APOD Mystery Explained

December 5, 2004

I have received about 3000 responses as a result of my "mystery picture" posted as the Astronomy Picture of the Day on September 13, 2004.

Most responses were interesting. Many were funny, charming, and even moving. I answered all messages (it took me six weeks). There were about 50 people (only 2 from all of MIT) who knew what caused the phenomenon. Yet only five of them had a complete understanding of the underlying physics with an accurate explanation of the color sequence, the radius of the outer red circle and even the bright white light coming from inside the colorful bow.

About 500 people believed that the picture shows a glory. Glories are produced by mist, fog and clouds (they can often be seen when your plane is flying over clouds). The physics of glories is very complicated. Since they are the result of diffraction, the colors are always washed out; they are never as crisp and well localized as the colors in my picture. See, e.g., this picture from a web site devoted to atmospheric optics and this Astronomy Picture of the Day. About 100 people believed that the picture was caused by dew. Dew can cause "heiligenschein," which is very different from what you see on my picture; see, e.g., this picture.

My picture is not a glory, and it is not heiligenschein. It is not due to water, dew, fog or mist. It is not due to oil, frost, ice or snow, either. I took it near 1 PM on a warm, sunny, dry day (June 20) in Lincoln, MA. The fact that this was near summer solstice is purely coincidental; a similar picture could have been taken weeks earlier or weeks later.

The unusual image should be called a GLASS BOW. This is what you would see if rain drops were made of glass. Since we all have seen rainbows, I will first say a few words about them. A rainbow results from refraction and reflection of light in spherical water drops. There are, in general, two rainbows: the primary, and the secondary bow. You can see both bows in this picture.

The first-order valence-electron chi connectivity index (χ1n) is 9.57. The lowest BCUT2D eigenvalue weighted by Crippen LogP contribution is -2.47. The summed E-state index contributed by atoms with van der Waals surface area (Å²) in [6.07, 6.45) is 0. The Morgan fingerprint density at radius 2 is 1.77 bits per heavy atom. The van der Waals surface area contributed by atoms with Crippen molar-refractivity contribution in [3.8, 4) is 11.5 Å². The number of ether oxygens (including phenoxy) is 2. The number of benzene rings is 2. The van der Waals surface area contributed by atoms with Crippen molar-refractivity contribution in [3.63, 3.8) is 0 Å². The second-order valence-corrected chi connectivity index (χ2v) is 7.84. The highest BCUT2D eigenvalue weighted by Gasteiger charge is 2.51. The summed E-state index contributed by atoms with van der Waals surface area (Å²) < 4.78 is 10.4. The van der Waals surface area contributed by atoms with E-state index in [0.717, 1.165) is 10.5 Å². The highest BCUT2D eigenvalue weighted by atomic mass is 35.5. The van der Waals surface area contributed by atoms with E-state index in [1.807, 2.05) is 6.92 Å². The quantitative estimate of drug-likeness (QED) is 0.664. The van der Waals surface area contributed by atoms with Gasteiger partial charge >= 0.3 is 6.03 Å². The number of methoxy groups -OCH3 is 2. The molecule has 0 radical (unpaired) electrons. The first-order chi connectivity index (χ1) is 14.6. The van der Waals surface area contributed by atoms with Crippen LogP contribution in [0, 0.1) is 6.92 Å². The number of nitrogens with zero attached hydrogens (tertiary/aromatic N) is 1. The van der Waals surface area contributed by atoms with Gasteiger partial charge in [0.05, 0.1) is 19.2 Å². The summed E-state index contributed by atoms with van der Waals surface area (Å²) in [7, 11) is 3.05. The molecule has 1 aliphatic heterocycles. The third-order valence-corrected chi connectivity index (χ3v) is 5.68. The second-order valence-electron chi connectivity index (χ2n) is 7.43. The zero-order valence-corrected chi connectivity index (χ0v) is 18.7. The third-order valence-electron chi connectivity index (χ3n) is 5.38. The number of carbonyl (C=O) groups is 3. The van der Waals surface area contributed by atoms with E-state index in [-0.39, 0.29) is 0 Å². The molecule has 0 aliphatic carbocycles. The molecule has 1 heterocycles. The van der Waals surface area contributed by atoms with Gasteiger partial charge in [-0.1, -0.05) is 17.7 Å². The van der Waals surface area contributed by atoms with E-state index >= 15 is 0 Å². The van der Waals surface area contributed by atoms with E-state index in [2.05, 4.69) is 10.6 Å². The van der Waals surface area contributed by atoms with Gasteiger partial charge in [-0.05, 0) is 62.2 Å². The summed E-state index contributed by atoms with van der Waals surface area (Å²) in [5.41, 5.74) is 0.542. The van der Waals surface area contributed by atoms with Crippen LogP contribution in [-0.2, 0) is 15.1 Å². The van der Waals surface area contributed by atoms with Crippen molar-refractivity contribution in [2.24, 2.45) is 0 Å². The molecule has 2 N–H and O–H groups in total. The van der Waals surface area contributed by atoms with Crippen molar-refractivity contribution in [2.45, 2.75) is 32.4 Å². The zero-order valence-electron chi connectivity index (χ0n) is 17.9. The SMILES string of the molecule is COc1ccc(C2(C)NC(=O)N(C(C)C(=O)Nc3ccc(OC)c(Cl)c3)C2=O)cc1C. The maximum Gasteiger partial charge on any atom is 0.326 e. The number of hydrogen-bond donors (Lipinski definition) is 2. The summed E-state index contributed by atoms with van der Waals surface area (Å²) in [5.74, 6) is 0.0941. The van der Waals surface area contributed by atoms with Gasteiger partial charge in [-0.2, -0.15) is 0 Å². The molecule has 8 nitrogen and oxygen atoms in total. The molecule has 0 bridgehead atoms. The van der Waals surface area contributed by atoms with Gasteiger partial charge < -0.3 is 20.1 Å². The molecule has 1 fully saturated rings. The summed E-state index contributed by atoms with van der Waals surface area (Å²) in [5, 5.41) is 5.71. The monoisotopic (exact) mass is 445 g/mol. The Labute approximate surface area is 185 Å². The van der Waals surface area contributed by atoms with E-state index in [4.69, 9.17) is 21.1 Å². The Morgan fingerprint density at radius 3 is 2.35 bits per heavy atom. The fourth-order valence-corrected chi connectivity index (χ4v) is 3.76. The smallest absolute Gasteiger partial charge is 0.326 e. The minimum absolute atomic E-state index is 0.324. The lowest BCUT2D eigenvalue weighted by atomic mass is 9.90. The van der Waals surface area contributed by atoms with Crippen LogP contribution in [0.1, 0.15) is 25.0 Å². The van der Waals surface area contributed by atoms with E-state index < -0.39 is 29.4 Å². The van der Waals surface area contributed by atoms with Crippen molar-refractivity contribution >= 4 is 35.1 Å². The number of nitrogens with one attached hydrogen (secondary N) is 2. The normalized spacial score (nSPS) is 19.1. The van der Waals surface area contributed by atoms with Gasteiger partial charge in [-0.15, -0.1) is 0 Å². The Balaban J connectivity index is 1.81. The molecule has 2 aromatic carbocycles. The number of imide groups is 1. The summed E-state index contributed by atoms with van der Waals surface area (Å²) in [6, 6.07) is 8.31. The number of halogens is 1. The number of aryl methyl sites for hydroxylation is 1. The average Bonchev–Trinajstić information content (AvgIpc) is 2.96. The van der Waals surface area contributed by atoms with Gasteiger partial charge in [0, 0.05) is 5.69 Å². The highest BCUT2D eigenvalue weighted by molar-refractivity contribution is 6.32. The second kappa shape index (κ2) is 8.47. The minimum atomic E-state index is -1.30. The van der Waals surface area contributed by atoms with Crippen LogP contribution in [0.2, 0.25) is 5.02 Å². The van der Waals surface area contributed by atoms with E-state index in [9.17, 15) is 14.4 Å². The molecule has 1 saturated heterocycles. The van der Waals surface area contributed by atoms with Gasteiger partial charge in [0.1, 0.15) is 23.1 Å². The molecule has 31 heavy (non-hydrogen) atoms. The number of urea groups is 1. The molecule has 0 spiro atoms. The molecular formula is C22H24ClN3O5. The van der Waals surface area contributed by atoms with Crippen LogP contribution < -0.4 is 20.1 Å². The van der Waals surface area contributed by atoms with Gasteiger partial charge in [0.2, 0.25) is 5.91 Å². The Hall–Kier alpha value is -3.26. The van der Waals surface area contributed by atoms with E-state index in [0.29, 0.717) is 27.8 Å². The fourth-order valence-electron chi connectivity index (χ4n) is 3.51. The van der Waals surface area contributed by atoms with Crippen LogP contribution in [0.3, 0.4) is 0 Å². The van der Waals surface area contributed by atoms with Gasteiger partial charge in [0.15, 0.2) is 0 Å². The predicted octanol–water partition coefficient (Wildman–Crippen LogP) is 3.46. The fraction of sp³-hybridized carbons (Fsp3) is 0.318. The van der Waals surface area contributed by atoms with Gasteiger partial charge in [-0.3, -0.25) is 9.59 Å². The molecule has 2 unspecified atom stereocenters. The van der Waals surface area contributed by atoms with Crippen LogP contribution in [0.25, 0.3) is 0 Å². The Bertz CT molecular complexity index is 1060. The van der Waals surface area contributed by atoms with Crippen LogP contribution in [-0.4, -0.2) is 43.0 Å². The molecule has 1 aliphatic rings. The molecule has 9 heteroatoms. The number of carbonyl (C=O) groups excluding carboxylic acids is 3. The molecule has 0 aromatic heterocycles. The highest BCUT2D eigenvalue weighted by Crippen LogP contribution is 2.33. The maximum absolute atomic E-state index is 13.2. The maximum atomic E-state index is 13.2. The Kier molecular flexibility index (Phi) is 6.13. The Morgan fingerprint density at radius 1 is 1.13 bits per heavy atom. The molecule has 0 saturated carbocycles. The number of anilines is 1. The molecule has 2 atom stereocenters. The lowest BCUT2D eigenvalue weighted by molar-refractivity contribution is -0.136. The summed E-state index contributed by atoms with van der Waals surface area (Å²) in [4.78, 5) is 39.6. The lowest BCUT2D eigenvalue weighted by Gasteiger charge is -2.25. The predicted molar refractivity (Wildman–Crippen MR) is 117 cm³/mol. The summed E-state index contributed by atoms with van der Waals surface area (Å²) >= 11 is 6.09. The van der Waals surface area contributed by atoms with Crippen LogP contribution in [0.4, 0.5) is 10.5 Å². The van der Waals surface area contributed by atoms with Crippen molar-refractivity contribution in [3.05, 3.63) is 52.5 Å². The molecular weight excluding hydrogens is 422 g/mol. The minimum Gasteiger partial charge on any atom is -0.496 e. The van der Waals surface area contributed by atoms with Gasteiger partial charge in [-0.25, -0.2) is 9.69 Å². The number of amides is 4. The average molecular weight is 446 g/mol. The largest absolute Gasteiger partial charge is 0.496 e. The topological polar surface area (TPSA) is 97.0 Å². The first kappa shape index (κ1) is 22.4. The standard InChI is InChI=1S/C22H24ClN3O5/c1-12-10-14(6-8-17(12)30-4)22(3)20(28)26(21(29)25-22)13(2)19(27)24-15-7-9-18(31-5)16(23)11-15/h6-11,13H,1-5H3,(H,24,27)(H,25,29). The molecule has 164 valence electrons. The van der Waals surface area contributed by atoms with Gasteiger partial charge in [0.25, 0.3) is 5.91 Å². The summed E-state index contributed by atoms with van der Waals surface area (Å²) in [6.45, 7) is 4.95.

I will only briefly discuss here the primary bow (it's the brighter of the two).

Primary Bow

Sunlight of all colors strikes zillions of water drops. Each water drop reflects a cone of light back into the direction of the sun. This cone is red on the outside and has a cone angle of about 84 degrees (see the figure below). The violet light is further in (cone angle of about 80 degrees). Inside the violet cone, the water drops reflect all colors at roughly equal strength; the light inside the cone is therefore white (reflected sunlight).

When the sun is behind you, and you are looking at rain or water from a fountain or from a waterfall, zillions of water drops will each do their own thing (see the figure), and the result is that you will see a rainbow. If you measure the angle between the shadow of your head (this is the direction 180 degrees away from the sun) and that of any point of the red circle of the primary bow, you will find about 42 degrees (half of 84). You will see the red on the outside of the bow, violet on the inside, and white light inside the bow. The sky is distinctly darker outside the bow than inside. You can see all this very clearly by looking again at this picture.

As an independent but fascinating issue, the light from the colorful bow, and also the white light close to the colorful bow, is strongly linearly polarized. You can recognize linearly polarized light by Haidinger's Brush, but that takes quite some practice. Those of you who are not familiar with this can use a pair of polarized sunglasses. When you look with one eye through one glass and rotate the linear polarizer around in its own plane, you will see that the bow will "come and go."

In my courses on Electricity and Magnetism and on Vibrations and Waves at MIT, I discuss the rainbow in quite some detail (you can watch my 2002 E&M rainbow lecture on the web, see below). My students have to calculate the angles mentioned above (42 degrees for red light and 40 degrees for blue/violet light). They also have to calculate the degree of linear polarization, which is much more complicated. If you are interested, try Problem 10.4 on this problem set. There are also solutions.

Glass Bow